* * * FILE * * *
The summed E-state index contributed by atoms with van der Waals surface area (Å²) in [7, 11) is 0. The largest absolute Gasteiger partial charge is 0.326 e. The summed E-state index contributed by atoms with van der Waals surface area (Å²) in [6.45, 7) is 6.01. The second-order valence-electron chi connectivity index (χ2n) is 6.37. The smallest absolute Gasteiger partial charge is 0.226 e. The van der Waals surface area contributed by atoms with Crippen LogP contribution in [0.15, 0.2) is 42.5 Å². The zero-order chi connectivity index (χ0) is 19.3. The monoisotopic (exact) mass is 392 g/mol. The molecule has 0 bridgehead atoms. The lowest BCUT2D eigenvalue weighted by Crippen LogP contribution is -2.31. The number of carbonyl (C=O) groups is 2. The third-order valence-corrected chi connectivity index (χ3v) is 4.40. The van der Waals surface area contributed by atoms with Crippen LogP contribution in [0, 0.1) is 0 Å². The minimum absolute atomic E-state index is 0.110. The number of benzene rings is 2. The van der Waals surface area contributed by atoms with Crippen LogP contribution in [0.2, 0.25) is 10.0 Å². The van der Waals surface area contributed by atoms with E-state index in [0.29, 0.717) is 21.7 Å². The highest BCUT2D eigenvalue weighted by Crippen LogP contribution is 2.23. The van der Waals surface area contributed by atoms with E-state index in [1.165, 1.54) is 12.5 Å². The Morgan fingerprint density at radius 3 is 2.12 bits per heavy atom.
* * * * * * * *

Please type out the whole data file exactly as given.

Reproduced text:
The summed E-state index contributed by atoms with van der Waals surface area (Å²) in [7, 11) is 0. The largest absolute Gasteiger partial charge is 0.326 e. The summed E-state index contributed by atoms with van der Waals surface area (Å²) in [6.45, 7) is 6.01. The second-order valence-electron chi connectivity index (χ2n) is 6.37. The smallest absolute Gasteiger partial charge is 0.226 e. The van der Waals surface area contributed by atoms with Crippen LogP contribution in [0.15, 0.2) is 42.5 Å². The zero-order chi connectivity index (χ0) is 19.3. The monoisotopic (exact) mass is 392 g/mol. The molecule has 0 bridgehead atoms. The lowest BCUT2D eigenvalue weighted by Crippen LogP contribution is -2.31. The number of carbonyl (C=O) groups is 2. The third-order valence-corrected chi connectivity index (χ3v) is 4.40. The van der Waals surface area contributed by atoms with Crippen LogP contribution in [0, 0.1) is 0 Å². The minimum absolute atomic E-state index is 0.110. The number of benzene rings is 2. The van der Waals surface area contributed by atoms with Crippen LogP contribution in [0.2, 0.25) is 10.0 Å². The van der Waals surface area contributed by atoms with E-state index in [0.29, 0.717) is 21.7 Å². The highest BCUT2D eigenvalue weighted by Crippen LogP contribution is 2.23. The van der Waals surface area contributed by atoms with E-state index in [1.165, 1.54) is 12.5 Å². The Morgan fingerprint density at radius 3 is 2.12 bits per heavy atom.